Economic Strain and Well-Being in Late Life: Findings from a 14-Year Population-Based, Longitudinal Study of Older Adults in Taiwan

Chi Chiao, National Yang Ming University
Li-Jen Weng, National Taiwan University
Amanda Botticello, Kessler Medical Rehabilitation Research and Education Corporation

Using data from the Taiwan Longitudinal Study on Aging, we estimated the effects of economic strain and economic resources such as income and homeownership on the well-being of older Taiwanese adults cross-sectionally and longitudinally. Measures of well-being include life satisfaction, psychological distress, and self rated health. Results from multivariate regression modeling with the estimates of generalized estimating equations show that older adults who experienced economic strain had poorer well-being in comparison to older adults without strain, both cross-sectionally and over time (p's < 0.01), even controlling for economic resource, socio-demographic characteristics, physical health, and survival status. By contrast, economic resources were not consistently associated with most measures of well-being in the cross-sectional and longitudinal analyses. These findings suggest a strong, negative, long-term effect of economic strain on well-being among older adults. Programmatic strategies aimed at promoting well-being among older adults could potentially benefit by including a component that addresses economic strain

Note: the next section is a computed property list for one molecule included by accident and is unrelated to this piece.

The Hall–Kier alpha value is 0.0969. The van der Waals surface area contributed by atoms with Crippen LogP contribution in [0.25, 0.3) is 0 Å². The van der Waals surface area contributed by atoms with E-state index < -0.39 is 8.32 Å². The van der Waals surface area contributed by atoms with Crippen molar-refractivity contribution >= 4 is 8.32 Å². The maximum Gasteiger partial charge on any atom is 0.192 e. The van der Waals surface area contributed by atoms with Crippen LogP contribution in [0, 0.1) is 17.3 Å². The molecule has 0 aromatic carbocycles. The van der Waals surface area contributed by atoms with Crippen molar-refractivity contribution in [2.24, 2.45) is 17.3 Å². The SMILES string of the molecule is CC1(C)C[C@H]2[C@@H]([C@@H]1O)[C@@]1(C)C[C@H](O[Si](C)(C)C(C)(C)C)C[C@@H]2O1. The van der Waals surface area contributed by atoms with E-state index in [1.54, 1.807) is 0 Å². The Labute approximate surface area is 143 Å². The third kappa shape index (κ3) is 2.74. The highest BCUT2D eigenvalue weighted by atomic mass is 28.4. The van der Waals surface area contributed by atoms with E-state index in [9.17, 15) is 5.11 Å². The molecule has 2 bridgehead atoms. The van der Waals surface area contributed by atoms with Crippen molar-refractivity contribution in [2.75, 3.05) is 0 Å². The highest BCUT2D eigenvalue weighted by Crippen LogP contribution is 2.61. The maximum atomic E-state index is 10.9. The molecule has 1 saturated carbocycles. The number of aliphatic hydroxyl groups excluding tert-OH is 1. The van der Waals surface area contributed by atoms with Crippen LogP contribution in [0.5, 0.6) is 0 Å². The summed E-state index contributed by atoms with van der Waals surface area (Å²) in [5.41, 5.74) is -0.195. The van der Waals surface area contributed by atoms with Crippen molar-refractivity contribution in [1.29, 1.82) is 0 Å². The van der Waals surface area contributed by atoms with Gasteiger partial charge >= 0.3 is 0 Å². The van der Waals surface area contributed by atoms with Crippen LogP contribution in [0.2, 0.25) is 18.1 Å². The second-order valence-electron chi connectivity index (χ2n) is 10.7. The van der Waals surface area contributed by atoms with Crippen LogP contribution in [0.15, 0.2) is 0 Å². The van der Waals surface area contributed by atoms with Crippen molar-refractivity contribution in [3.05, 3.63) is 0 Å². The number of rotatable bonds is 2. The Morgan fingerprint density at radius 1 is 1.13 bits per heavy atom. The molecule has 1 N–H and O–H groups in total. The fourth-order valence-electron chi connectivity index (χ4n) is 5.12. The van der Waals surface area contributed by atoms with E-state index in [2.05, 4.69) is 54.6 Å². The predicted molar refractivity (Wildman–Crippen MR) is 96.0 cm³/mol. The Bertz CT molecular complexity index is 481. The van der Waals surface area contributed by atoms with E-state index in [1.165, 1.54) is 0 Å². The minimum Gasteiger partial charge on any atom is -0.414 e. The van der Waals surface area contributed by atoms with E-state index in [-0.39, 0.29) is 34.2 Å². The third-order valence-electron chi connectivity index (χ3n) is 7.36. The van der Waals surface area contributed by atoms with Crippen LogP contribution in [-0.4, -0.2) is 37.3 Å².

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Presented in Session 193: The Dynamics of SES and Health